Of course, the first order of business when writing about Dylan is to urge readers to ignore writers who write about Dylan. We are like Jehovah’s Witnesses, forever tramping door to door with our clumsy bonhomie and earnest smudgy leaflets; in all honesty, you would be much better off seeking out the resonant majesty of the actual work. Indeed, you’ll be relieved—and possibly endeared—to hear that Dylan himself considers his disciples to be deranged. “Why is it when people talk about me they have to go crazy?” Dylan asked in a recent interview for Rolling Stone. “What the fuck is the matter with them?”
Ralph Jones in New Humanist:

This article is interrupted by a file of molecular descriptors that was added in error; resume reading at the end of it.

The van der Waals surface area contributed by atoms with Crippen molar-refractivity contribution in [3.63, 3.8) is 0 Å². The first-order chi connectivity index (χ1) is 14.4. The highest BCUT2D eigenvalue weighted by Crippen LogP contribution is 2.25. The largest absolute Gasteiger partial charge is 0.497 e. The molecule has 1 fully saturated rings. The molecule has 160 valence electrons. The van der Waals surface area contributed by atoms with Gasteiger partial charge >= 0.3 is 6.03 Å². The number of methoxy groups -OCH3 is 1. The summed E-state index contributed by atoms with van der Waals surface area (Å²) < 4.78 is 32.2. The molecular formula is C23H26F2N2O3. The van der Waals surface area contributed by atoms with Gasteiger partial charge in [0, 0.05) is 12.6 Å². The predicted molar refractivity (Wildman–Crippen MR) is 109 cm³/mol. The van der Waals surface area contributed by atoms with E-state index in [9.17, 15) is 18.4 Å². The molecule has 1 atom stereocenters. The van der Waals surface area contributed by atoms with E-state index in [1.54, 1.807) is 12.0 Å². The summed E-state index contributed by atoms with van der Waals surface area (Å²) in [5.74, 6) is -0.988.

Few atheists know the Bible as intimately as Dan Barker. Few, after all, can profess to have begun their careers as fundamentalist Christian preachers. Currently co-president of the Freedom from Religion Foundation, an American non-profit organisation, Barker was a self-proclaimed “extremist” for 19 years, until he renounced the faith. Given how vehemently the 66-year-old now defends a life free of any supernatural authority, I ask him if he regrets the consequences that his Christian ministry may have had on people he would now describe as vulnerable. “Yes, I do regret a lot of it,” he says with candour. “I would counsel people to pray for healing. That’s dangerous. That’s harmful. People die from that. And I acted irresponsibly with my health, because I knew that God was going to take care of me.” This is a window that, once opened, is difficult to close. Barker reels off multiple instances in which he believes that he seriously damaged the lives of his parishioners.